Celebrating Friends for Peace Day
Friends for Peace, a group which has its heart in the Pine Gate Sangha community, sets aside a day each year to celebrate what we can all do to make the world a better place.
In 2010, this day featured themes of planetary care and social justice. On October 2 at City Hall, the response to Friends for Peace Day 2010 blew everyone away!
Many well-known local and national figures gave speeches and presentations. Mayoral candidate Clive Doucet not only danced a great number with the Big Soul Project musicians: he also gave a stirring speech about Cities of Peace, a vision for Ottawa. Métis story teller Jo Maple recounted the fable of Hummingbird, called "Doing the Best I Can,"about trying to put out a forest fire one drop at a time. Alex Cullen, Paul Dewar and other municipal and political figures also attended.
Click here to view Video - Clive Doucet on Nuclear Disarmament from Friends for Peace Day
Daniel Stringer, founder of the National Capital Peace Council, received a Peace Award and spoke about practical peace projects. Jen Hunter, who plans to run for office during the next federal election, talked about planetary care. Dr. Ian Prattis asked the crowd whether they were ready for tomorrow's child, not yet born.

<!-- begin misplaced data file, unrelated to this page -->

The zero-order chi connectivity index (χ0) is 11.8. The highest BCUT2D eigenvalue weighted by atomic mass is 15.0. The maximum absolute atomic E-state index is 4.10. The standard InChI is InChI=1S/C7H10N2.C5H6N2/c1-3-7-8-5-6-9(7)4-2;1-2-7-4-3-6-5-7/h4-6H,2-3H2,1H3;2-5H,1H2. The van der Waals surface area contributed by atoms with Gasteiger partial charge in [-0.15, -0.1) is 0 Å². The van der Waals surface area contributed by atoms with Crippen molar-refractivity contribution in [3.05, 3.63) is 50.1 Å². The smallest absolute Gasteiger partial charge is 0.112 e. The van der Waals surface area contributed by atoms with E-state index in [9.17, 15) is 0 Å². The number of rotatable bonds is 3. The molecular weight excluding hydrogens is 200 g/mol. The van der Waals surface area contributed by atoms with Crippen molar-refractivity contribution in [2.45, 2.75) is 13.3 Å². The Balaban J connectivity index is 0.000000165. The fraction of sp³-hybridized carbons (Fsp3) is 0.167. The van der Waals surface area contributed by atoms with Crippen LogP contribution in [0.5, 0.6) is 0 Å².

This child has difficult questions: "What did you do when there was still time to create a sustainable world?" "On your watch, was there intelligent life in humanity's leaders and decision makers?" A resounding affirmative was delivered by the diversity gathered on this day.
A rousing wakeup call from Pipers for Peace began the day-long celebration. Next, the aboriginal women's drum group from Minwaashin rooted the event in planet Earth. Koozma Tarasoff introduced a magnificent Leo Tolstoy exhibition and spoke eloquently about this cultural peace pioneer. Many other musical and spoken-word artists also contributed their talents.
Through the day-long event, more than $5,000 was raised to continue the work of Friends for Peace. The day was full of focused intent and action, and at times people were moved to both tears and laughter.
This intensity and joy rippled through a diverse crowd. All generations, faiths and cultures attended. Young participants included a group of teen step dancers, the Holy Trinity High School Rhythm and Blues band, and some university students. These youth converged on the Connection Centre, which linked projects back to people.
The Connection Centre, a new initiative for Friends for Peace Day 2010, included items such as a petition for a Department of Peace. The petition is handwritten on parchment, and the scroll full of citizen concerns will be delivered to Parliament Hill for federal MPs Paul Dewar and Bill Siksay to take further.
Retail outlets provided incredible support for the day, including contributions to the event's silent auction fundraiser. Twenty community and activist groups, including Greening Sacred Spaces, set up display tables for the day.
For one whole day, the diverse inhabitants of Ottawa chose to gather, listen, dance, laugh and cry--and took home an unforgettable experience of hope and confidence.
The directors of Friends for Peace are Robert Lavigne, Sat Hari Kaur Khalsa, Vivian Dickie, Carolyn Hill and Ian Prattis.
Ian Prattis is a peace activist in Ottawa.
Last Updated (Friday, 04 March 2011 05:18)